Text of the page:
Abraham Lincoln had declared Arizona a Territory, separate from New Mexico, in February of 1863.
By fall, a detachment of the Army escorted the new officers to set up a government near what would become the capital, Prescott.
Even before the new territorial government was setup, gold had been discovered in the Bradshaw Mountains, bringing prospectors and ranchers to establish new settlements.
Among the new government officials was Judge Joseph Pratt Allyn, who arrived on the scene late in January 1864. He assessed the situation for his readers back East in the Hartford Evening Press. "The Indians immediately about here are Tontos, or fool Apaches, the meanest ... Indians I have seen yet. Soon after my arrival a hundred or more of them came in to hold a council with Major Willis, the commanding officer, and I think I never saw a more miserable set of human beings. In addition to the Tontos, the surrounding country is swept by the war-like Apaches of the country (to the) west. [Note: Yavapai or Mojave were all dubbed Apache in those days.] Stock is not safe anywhere, either in the mines or on the ranches; it has to be watched carefully in the daytime, and corralled at night. These repeated depravations have so thoroughly aroused the animosity of the settlers that a war of extermination has in fact already begun. Indians are shot wherever seen, and quite recently a party of Whites went into the country east on a scout, and failing to find the Indians at a safely accessible place, invited them in to a council, gave them food, and while they were eating, at a given time fired on them, killing some thirty ..." This reference to "a party of Whites" scouting into "the country east" was the first attempt by the new settlers to invade the territory of the Tonto Apache.
The leader of this citizen army was the rancher King S. Woolsey, who had established his ranch near today's Dewey, Ariz. This made him the eastern-most outpost of white settlement, to the delight of the Tonto and Yavapai Indians.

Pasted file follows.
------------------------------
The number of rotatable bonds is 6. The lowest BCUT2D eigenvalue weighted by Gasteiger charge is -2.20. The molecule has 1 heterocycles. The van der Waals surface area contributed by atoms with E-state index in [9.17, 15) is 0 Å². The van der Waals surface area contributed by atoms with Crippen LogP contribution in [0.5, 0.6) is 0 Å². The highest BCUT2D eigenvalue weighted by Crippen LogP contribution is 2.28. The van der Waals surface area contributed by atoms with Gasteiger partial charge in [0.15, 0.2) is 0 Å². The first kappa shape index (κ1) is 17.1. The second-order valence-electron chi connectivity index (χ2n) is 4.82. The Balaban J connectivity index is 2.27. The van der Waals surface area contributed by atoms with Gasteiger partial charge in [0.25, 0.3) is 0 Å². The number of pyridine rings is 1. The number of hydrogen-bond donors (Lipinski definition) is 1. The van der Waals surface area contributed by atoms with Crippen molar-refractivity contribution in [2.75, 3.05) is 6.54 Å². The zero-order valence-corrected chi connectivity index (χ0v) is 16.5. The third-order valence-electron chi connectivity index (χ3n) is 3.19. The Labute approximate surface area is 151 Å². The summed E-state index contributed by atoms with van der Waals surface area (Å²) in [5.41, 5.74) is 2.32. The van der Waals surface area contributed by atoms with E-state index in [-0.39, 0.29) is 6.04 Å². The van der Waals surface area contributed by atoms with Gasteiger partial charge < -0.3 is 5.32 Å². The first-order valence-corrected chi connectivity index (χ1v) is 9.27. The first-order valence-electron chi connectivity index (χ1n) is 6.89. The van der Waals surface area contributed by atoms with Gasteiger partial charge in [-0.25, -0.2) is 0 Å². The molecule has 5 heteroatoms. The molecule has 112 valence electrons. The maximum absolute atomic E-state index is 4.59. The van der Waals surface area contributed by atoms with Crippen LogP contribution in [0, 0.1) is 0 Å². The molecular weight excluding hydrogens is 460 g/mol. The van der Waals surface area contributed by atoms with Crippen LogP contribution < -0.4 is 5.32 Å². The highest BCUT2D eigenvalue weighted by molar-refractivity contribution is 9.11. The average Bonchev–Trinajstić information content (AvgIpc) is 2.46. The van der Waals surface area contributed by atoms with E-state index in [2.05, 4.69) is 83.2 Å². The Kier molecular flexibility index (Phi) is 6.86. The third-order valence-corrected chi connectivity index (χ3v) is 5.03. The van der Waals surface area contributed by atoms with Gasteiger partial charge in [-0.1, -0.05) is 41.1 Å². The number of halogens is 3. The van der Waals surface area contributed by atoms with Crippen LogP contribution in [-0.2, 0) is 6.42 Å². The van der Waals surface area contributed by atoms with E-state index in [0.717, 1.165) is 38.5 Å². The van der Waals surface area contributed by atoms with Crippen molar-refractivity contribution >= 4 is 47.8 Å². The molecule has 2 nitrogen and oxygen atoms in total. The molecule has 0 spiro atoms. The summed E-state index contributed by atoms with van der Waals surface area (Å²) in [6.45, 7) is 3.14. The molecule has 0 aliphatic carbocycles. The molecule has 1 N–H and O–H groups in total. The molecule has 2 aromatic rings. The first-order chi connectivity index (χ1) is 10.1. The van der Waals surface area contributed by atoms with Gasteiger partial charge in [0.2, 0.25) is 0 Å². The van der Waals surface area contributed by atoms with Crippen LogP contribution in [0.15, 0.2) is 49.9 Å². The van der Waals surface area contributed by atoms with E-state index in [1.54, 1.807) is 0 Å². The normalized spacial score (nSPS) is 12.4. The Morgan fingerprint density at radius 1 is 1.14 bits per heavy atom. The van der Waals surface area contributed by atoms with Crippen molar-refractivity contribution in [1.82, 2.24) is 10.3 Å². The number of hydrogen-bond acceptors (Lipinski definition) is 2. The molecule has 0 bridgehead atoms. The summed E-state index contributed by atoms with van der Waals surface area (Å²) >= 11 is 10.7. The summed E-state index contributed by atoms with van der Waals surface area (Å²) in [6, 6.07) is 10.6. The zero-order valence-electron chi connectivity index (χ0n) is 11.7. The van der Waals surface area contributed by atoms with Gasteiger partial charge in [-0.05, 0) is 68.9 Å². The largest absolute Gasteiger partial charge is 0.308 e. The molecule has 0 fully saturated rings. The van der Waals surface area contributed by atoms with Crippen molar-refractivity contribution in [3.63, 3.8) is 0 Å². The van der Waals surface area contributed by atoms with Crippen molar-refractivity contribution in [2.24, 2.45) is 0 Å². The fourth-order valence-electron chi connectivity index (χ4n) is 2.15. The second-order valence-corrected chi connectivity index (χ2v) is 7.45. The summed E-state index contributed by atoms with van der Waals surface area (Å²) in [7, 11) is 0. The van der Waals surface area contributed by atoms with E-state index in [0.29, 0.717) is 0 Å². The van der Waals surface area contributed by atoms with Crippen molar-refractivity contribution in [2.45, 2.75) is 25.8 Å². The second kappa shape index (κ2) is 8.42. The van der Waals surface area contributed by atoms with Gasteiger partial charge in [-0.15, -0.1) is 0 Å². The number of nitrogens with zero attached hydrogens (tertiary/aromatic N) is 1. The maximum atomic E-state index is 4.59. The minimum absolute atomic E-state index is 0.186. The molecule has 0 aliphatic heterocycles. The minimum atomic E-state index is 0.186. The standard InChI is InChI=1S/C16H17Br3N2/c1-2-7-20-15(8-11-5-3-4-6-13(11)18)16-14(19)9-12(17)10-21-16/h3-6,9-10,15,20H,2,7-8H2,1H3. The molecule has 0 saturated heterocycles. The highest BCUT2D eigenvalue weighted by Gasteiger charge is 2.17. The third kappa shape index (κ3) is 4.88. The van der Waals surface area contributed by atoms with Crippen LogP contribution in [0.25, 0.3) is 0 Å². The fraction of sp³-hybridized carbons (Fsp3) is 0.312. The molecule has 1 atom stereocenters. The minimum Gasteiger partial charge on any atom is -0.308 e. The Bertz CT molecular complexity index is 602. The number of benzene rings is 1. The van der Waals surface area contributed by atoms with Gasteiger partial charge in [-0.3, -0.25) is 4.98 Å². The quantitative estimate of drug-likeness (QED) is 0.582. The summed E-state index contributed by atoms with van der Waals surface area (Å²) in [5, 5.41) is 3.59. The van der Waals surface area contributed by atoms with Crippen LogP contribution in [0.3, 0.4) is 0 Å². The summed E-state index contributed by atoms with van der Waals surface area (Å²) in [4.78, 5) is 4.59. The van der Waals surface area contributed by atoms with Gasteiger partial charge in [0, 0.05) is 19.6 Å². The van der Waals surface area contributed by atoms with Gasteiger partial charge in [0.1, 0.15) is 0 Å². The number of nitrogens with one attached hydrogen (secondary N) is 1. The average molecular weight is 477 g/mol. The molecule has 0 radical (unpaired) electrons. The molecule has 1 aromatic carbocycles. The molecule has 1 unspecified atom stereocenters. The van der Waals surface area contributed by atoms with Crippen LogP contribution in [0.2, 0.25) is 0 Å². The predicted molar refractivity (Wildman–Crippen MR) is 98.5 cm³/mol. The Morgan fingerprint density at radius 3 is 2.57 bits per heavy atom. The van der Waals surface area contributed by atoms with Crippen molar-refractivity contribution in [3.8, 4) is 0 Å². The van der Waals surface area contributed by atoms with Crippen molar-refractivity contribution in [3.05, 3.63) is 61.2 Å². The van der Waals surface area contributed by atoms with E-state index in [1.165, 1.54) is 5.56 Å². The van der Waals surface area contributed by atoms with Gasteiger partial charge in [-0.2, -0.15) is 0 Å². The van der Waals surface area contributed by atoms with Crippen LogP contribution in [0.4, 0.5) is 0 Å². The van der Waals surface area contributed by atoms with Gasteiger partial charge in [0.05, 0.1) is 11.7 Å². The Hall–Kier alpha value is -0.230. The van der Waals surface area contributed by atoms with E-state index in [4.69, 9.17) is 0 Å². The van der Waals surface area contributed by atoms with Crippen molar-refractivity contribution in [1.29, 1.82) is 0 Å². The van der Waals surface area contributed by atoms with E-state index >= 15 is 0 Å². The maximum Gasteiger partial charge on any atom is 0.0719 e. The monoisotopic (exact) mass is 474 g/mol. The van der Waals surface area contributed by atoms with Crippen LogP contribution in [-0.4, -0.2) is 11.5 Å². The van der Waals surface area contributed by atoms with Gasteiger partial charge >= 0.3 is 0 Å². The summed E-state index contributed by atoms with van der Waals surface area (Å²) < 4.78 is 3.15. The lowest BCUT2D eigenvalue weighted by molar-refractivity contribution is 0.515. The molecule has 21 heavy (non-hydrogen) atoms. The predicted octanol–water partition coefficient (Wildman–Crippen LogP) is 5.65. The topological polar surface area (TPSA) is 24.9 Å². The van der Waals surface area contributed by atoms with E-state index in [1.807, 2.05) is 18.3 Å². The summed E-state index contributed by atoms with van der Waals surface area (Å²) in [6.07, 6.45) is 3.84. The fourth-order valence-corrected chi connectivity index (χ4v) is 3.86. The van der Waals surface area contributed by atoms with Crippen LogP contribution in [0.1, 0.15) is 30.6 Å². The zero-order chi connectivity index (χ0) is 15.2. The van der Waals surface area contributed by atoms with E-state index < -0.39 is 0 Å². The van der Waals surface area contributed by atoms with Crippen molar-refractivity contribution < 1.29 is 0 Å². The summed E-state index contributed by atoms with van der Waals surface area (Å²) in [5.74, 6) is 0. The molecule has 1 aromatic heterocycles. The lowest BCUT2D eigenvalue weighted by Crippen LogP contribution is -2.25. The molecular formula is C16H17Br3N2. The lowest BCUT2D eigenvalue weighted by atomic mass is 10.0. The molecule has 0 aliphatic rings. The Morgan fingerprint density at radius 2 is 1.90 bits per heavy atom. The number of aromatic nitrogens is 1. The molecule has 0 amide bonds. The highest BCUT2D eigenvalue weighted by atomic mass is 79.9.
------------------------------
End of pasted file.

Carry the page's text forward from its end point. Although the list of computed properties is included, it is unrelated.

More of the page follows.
They were able to raid his ranch and yet not have far to drive the stolen livestock to their own land.
On Jan. 4 they had stolen 33 head of cattle from Woolsey's Agua Fria ranch, and other settlers to the west had lost 28 mules and horses. The posse of ranchers and miners followed the Indian trail south as far as today's Glendale, Ariz., and then east along the Salt River.
In the Valley they recruited several dozen Maricopa and Pima Indians to be their guides. These tribes had been victims of Apache raids for generations and were their natural enemies.
However, as the Salt River canyon began to close in (near today's Canyon Lake) the Pimas returned home out of fear. The Maricopas remained, since their chief Juan Chivaria, had been a personal friend of Woolsey when the white man previously ranched in the desert. Still following the trail of their stolen livestock, the citizen army climbed out of the canyon somewhere in the vicinity of Fish Creek. Coming into a small valley just south of Four Peaks in the Mazatzal Mountains, contact was made with a band of Apaches who were lured in for a "peace conference." At Woolsey's signal each white man pulled his gun and shot the Indian sitting next to him. One of them was able to kill one of the whites, a youth.
A running battle with the rest of the warriors ensued, who had been standing about on the brow of the hill. The event came to be called The Bloody Tanks Massacre. It was the beginning of an almost 20-year war that would be waged against the Tonto Apache and Yavapai Indians in the Rim country.
It became clear that this was going to become a long, drawn-out battle to see who would possess the beautiful and fruitful central mountains. Daniel Conner, one of those who had discovered gold near Prescott, exclaimed, "Now it was the rigid rule all over the country to shoot these savages upon sight." The territorial governor John N. Goodwin set the tone for the war. Soon after Woolsey's party returned from their expedition there was a meeting in the store at Walker's Camp. (Walker had led the first prospectors into the Bradshaw Mountains, and the town of Walker is named for him.)
The governor was present, recruiting ranchers and miners to explore the Verde Valley in search of a location for an army outpost, adjacent to Tonto territory. It was Feb. 2, 1864, and Judge Allyn reported on the meeting. "This country is so infested with Apaches that prospecting has been impossible. During the evening, persons were constantly coming in who wished to join the party, one and all believing and talking of nothing but killing Indians. It is difficult to convey ... an adequate idea of the intensity of this feeling. A miner seems to regard an Indian as he would a rattlesnake ... The governor, in a brief speech, took all by storm by advocating the extermination of the Indians ..." Woolsey's Agua Fria ranch became the rendezvous point for the expedition into the Verde Valley. He had been developing this outpost of white occupation, digging wells, plowing the rich bottom soil, constructing stone buildings with stone floors and sod roofs which leaked muddy water during the winter rains. It was a place of open hospitality for any who came that way, except Indians.
Next week, the white men make their first exploration of the Verde Valley.